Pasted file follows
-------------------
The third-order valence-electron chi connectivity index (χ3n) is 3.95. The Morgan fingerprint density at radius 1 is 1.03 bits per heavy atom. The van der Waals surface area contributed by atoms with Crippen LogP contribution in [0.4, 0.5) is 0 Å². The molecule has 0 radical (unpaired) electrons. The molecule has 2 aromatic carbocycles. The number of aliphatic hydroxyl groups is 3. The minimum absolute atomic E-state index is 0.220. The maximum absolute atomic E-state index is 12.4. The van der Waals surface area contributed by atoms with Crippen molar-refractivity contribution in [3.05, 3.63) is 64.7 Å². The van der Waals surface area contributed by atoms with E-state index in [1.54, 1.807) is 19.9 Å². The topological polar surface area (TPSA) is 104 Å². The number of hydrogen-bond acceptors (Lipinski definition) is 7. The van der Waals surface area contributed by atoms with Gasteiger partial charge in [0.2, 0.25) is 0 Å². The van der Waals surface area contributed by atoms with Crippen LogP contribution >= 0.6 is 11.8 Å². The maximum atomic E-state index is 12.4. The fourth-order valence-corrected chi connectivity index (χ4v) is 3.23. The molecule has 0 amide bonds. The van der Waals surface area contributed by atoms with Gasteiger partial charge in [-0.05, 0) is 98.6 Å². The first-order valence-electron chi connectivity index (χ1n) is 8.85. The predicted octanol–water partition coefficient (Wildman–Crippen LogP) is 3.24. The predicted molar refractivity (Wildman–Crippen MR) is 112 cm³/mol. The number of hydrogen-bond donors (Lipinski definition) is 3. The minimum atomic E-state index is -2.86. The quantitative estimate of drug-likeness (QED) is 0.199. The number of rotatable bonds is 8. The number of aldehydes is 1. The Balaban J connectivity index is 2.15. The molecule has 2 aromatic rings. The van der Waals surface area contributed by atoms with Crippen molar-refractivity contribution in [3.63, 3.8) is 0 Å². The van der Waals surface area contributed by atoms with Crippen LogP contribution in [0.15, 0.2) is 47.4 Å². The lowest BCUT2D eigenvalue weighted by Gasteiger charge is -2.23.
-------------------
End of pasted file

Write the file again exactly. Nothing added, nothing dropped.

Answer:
The third-order valence-electron chi connectivity index (χ3n) is 3.95. The Morgan fingerprint density at radius 1 is 1.03 bits per heavy atom. The van der Waals surface area contributed by atoms with Crippen LogP contribution in [0.4, 0.5) is 0 Å². The molecule has 0 radical (unpaired) electrons. The molecule has 2 aromatic carbocycles. The number of aliphatic hydroxyl groups is 3. The minimum absolute atomic E-state index is 0.220. The maximum absolute atomic E-state index is 12.4. The van der Waals surface area contributed by atoms with Crippen molar-refractivity contribution in [3.05, 3.63) is 64.7 Å². The van der Waals surface area contributed by atoms with E-state index in [1.54, 1.807) is 19.9 Å². The topological polar surface area (TPSA) is 104 Å². The number of hydrogen-bond acceptors (Lipinski definition) is 7. The van der Waals surface area contributed by atoms with Gasteiger partial charge in [0.2, 0.25) is 0 Å². The van der Waals surface area contributed by atoms with Crippen LogP contribution >= 0.6 is 11.8 Å². The maximum atomic E-state index is 12.4. The fourth-order valence-corrected chi connectivity index (χ4v) is 3.23. The molecule has 0 amide bonds. The van der Waals surface area contributed by atoms with Gasteiger partial charge in [-0.05, 0) is 98.6 Å². The first-order valence-electron chi connectivity index (χ1n) is 8.85. The predicted octanol–water partition coefficient (Wildman–Crippen LogP) is 3.24. The predicted molar refractivity (Wildman–Crippen MR) is 112 cm³/mol. The number of hydrogen-bond donors (Lipinski definition) is 3. The minimum atomic E-state index is -2.86. The quantitative estimate of drug-likeness (QED) is 0.199. The number of rotatable bonds is 8. The number of aldehydes is 1. The Balaban J connectivity index is 2.15. The molecule has 2 aromatic rings. The van der Waals surface area contributed by atoms with Crippen molar-refractivity contribution in [3.63, 3.8) is 0 Å². The van der Waals surface area contributed by atoms with Crippen LogP contribution in [0.15, 0.2) is 47.4 Å². The lowest BCUT2D eigenvalue weighted by Gasteiger charge is -2.23.